A resident – Marius Kritzinger, who lives at The Somerset Lifestyle and Retirement Village, wrote the following:
“What advice can my wife and I share with those who are thinking about scaling down and making the brave move to a retirement village?
- Once you have decided to scale down, be positive about it, put your foot down on the accelerator and make your move!
- Do not wait too long before you move into a retirement village. If you are married or living together as a couple, do so while you both are still fairly healthy and active. Moving from your settled surroundings to a new environment is in itself a traumatic experience. Doing so after the death of your spouse or partner generates more trauma and it gets even worse when you are forced by your children to make such a move.
- Making new friends and allowing strangers into your private life and habits get more difficult the older you are. The older you get, the more selfish you get. So try to move to a retirement village before you get too old and while you are still young at heart.
- Make sure that the difference between a life right and freehold property ownership is explained to you in detail by the sales team, and most important that you understand it before you put your signature on any sales document. If in doubt, consult your financial adviser and/or attorney.
- Be brave and get rid of all the unnecessary “baggage” you have stored or carried with you for the past 40 years or more. Sell it, give it away, donate it to charity, or even throw it away. Just do it! You will feel liberated once you’ve done it.
- Decide beforehand what you want to bring with you to your new house and make sure that it will fit in your house. Take measurements of these and discuss it with the architects in the planning phase of your new down-scaled house. Otherwise you might find that you haven’t got the space for your beloved 200-year-old piano which survived the Anglo Boer War, and now it is far too large for any room in your new home!
- Approach your move to your new smaller house as an adventure – after all, it is the start of a new and exciting part of your journey through life.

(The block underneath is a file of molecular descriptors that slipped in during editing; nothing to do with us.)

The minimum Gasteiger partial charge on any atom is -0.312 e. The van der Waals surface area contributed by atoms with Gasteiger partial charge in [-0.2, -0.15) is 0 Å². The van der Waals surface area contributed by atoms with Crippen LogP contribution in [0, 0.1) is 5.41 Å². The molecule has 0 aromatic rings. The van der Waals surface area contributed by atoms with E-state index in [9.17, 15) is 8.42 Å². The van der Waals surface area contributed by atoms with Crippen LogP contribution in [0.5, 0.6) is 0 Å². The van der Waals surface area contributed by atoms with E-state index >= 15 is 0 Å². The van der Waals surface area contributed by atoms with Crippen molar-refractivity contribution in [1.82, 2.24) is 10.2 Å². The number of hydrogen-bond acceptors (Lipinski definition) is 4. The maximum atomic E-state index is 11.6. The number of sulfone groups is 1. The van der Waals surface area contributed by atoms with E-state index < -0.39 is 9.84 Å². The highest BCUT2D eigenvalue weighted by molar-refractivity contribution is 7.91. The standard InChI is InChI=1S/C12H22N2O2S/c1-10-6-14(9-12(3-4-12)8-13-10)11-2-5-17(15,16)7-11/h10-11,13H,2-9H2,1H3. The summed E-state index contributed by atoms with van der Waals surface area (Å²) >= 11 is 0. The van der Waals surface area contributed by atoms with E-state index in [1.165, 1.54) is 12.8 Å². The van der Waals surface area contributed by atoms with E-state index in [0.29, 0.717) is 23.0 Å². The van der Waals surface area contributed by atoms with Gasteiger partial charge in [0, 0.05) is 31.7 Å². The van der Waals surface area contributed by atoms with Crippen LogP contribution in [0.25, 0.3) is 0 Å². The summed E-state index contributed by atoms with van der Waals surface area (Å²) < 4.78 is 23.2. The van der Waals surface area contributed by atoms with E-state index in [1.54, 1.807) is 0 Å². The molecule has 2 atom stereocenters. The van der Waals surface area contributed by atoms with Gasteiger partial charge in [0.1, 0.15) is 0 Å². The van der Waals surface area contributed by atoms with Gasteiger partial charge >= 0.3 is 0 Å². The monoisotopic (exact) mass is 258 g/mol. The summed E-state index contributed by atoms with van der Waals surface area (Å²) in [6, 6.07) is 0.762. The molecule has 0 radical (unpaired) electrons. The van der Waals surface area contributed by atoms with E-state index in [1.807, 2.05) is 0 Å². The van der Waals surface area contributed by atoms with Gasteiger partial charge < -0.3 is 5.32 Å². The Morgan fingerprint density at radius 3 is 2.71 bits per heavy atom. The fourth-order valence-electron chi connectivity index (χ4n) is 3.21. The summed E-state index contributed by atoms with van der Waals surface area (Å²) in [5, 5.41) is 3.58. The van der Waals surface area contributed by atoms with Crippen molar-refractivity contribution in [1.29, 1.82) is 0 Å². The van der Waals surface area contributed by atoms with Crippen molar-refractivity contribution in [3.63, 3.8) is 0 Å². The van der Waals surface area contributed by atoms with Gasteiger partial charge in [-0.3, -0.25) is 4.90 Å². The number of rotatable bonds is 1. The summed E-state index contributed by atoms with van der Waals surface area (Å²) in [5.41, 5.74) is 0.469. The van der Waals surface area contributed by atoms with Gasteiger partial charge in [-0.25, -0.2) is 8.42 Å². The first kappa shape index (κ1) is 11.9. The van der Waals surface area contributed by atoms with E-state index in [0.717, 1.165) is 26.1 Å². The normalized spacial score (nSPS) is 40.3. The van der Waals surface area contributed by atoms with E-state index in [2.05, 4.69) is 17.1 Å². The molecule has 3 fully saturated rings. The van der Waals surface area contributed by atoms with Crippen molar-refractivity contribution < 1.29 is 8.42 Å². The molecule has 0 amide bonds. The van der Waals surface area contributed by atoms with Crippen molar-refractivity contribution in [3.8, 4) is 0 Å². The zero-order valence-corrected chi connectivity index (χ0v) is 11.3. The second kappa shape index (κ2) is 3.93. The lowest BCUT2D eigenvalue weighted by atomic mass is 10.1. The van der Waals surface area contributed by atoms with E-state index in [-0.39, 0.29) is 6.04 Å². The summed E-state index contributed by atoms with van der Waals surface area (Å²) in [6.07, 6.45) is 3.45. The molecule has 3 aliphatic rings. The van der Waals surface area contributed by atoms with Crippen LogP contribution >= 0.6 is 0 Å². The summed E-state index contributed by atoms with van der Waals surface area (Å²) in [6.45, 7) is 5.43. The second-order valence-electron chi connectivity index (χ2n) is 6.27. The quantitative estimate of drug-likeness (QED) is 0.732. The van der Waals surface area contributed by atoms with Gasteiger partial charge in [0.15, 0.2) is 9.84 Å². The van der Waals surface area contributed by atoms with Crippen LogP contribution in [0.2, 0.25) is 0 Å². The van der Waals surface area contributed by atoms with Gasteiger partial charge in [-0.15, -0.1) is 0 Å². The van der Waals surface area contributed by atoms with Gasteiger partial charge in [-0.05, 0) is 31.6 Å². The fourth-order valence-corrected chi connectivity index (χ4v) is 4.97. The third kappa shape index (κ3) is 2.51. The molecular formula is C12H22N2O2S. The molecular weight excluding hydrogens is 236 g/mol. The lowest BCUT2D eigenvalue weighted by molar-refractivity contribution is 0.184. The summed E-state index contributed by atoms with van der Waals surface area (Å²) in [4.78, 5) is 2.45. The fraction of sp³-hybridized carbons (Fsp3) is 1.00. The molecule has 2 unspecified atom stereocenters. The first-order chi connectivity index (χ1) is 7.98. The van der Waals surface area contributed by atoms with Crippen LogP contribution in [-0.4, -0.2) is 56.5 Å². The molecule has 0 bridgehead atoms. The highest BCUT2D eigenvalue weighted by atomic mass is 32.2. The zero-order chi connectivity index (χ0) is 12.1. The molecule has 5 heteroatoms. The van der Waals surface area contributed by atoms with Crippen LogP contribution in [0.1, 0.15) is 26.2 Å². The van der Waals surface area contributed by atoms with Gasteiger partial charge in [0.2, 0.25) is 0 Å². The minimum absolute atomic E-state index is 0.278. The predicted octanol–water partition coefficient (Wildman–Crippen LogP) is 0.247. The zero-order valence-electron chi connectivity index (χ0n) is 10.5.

- Be positive about making new friends and reaching out to other people living in your village. We have met fantastic people in The Somerset and have made many new friends.
- Please do not get glued down in your new house or unit, but get out of it. Even if it is just to have your lunch in the dining room or joining other residents for happy hour once a week in the club house. Not all people are the same, but there will be one or even a few that you might become friends with. Life is like a fruit salad, and if you do not like the few pieces of pineapple in it, remember it is an integral part of it, because it gives the fruit salad that special flavour!
- Remember that there are conduct rules that you will have to abide to. These rules are not intended to make life difficult for you – on the contrary, they are there to make life for all living together in a village or sectional title unit comfortable and enjoyable.
- Get something to keep your mind and body busy. Get involved in a hobby, a book club, in a formal charity project, your own one-man business, or any other activities, actions or projects organised by management. This will do you a lot of good, make you feel wanted and at the same time you will be adding value to your own life as well as to the lives of others. Most importantly, it will keep you away from gossiping and those who thrive on it!
- Become a member of a big happy family within the retirement fraternity and try not to find fault with every single thing that is happening around you. A positive, constructive attitude in a retirement environment is contagious and will make you a happy person living in a happy place amongst other happy residents.”
To read more about matters for consideration when preparing to purchase into a retirement village, click here.
Shire – Solving Retirement Living Challenges.